Vocabulary to practice using: racism; structural; institutional; peoples of Color

Vocabulary to practice using: racism; structural; institutional; peoples of Color

In this chapter we examine racism. One note before we begin: Race is a deeply complex sociopolitical system whose boundaries shift and adapt over time. As such, “White” and “peoples of Color” are not discrete categories, and within these groupings are other levels of complexity and difference based on the various roles assigned by dominant society at various times. For example, Asians and Blacks, while both identified as peoples of Color, have very different experiences under racism based on the roles dominant society assigns to each of these groups, as do Indigenous and multiracial peoples. When we use the term “peoples of Color,” we realize that not everyone would accept this term because (a) it conflates very complex dynamics among and between groups and (b) does


not deal adequately with the experiences of Indigenous and multiracial peoples. However, at the introductory level, we use this terminology because it is most widely understood as capturing the overall dynamics of White-settler dominance over Indigenous groups and groups of Color, and people perceived as belonging to those groups. The term “peoples” is used (rather than “people”) to signal the heterogeneity of groups’ experiences under this umbrella term. These terms indicate the two broad, socially recognized divisions of the racial hierarchy in the United States and Canada. Thus, when we use the terms White and peoples of Color, we are speaking in general terms about dynamics that occur at the group level and are pervasive throughout U.S. and Canadian societies. When we use the pronouns “we” and “us,” we are speaking specifically as White authors about ourselves and other White people.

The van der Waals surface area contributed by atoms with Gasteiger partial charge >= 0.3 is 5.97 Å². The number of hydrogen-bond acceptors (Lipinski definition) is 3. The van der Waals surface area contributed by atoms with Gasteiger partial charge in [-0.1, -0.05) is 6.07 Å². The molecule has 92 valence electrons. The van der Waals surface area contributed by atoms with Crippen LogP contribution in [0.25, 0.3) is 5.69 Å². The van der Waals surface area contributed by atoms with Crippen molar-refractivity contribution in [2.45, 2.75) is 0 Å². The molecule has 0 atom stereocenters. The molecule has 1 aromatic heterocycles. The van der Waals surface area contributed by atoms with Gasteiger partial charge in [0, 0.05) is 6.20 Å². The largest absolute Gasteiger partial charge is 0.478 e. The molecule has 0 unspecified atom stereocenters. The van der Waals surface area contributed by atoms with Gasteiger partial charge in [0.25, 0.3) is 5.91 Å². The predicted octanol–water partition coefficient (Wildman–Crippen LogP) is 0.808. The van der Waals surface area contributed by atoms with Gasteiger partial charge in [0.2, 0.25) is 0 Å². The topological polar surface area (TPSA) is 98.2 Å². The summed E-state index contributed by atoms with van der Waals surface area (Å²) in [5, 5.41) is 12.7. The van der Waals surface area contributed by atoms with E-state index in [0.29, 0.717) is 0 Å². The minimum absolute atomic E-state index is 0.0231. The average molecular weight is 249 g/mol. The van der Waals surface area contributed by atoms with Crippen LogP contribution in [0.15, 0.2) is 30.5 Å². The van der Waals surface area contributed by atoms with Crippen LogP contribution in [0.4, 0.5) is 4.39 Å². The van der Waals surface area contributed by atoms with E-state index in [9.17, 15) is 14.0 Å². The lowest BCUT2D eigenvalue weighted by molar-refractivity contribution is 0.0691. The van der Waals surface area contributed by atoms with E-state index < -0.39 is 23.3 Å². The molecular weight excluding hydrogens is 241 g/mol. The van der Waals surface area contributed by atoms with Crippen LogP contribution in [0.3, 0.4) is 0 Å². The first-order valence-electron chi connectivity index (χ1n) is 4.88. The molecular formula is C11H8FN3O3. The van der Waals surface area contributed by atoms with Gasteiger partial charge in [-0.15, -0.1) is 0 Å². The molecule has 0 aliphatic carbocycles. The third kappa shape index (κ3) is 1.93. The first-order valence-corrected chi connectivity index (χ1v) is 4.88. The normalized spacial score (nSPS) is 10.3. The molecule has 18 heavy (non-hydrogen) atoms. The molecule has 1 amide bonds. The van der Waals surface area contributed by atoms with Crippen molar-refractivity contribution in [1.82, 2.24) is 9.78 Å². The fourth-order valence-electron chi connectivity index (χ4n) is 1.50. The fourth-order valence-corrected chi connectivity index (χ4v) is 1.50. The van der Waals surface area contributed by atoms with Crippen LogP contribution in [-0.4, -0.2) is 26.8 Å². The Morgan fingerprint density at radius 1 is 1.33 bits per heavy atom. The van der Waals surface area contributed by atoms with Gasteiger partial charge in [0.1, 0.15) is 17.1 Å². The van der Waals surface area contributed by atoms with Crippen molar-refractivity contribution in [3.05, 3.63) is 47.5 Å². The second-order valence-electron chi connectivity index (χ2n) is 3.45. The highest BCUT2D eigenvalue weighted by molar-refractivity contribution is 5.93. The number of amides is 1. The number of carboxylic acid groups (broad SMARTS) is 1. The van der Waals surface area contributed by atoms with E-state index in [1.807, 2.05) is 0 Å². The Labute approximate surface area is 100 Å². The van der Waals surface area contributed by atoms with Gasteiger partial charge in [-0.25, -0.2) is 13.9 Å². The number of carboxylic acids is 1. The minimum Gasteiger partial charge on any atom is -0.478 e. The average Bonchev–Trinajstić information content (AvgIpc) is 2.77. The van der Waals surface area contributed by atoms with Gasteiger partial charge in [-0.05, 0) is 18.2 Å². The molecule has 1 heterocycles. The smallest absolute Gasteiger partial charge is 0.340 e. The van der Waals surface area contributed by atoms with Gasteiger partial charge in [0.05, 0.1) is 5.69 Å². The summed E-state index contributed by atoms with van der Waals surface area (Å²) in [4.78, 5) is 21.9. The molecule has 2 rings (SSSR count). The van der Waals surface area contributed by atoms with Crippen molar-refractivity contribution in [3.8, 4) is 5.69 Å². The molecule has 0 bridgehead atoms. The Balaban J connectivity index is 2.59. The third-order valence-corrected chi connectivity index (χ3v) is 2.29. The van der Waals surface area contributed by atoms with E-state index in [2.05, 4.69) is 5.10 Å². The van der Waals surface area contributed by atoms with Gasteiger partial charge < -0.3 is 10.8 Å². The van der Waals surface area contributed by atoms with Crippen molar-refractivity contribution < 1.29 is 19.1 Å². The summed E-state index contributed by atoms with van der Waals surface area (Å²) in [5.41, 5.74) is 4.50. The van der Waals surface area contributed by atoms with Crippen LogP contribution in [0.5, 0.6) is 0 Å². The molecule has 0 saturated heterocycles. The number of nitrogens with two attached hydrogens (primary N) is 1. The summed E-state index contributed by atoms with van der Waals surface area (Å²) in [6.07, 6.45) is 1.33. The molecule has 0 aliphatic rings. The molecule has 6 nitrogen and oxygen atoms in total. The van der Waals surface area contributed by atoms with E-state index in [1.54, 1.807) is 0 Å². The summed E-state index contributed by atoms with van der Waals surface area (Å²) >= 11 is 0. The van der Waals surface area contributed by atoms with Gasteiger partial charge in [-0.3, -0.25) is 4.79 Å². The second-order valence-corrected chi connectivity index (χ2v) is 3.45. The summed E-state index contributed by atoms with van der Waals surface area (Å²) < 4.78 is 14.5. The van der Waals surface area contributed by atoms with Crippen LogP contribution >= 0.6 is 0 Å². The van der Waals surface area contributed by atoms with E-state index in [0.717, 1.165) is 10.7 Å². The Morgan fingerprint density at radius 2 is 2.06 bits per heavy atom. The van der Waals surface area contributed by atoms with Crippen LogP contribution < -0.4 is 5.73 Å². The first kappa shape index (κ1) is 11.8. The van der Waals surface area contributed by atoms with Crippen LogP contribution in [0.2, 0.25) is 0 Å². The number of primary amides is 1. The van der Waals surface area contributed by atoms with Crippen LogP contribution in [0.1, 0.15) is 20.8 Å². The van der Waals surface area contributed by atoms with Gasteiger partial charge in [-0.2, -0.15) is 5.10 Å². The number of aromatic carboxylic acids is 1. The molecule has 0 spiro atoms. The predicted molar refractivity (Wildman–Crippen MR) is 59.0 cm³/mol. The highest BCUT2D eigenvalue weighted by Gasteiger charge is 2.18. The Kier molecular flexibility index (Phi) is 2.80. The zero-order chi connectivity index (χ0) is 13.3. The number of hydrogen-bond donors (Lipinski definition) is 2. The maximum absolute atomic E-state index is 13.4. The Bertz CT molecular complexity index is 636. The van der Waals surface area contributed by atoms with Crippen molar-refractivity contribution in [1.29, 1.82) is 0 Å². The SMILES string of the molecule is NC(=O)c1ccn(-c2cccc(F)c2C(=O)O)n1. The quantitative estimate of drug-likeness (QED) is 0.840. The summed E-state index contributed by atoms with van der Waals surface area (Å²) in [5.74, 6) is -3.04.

Racism is among the most charged issues in society and is challenging to discuss for many reasons: pervasive miseducation about what racism is and how it works; a lack of productive language with which to discuss racism; institutional and economic interests in upholding racism; ideologies such as individualism and colorblindness; and an emotional attachment to commonsense opinions that protect (rather than expand) our worldviews. In order to meet these challenges, we offer the following reminders:

A strong opinion is not the same as informed knowledge. There is a difference between agreement and understanding: When discussing complex institutional dynamics such as racism, consider that “I don’t agree” may actually mean “I don’t understand.” We have a deep interest in denying those forms of oppression which benefit us. We may also have an interest in denying forms of oppression that harm us. For example, peoples of Color can deny the existence of racism and even support its structures. However, this still benefits Whites at the group level, not peoples of Color. Racism goes beyond individual intentions to collective group patterns. We don’t have to be aware of oppression in order for it to exist. Our racial position (whether we are perceived as White, a person of Color, Indigenous, or multiracial) will greatly affect our ability to see racism. For example if we swim against the current of racial privilege, it’s often easier to recognize, while harder to recognize if we swim with it. Putting our effort into protecting rather than expanding our current


worldview prevents our intellectual and emotional growth.

Many of the dynamics of racism that we explain here will be familiar to peoples of Color. However, they may find this discussion useful in that it provides language and a theoretical framework for everyday experiences that often go unacknowledged by dominant culture.

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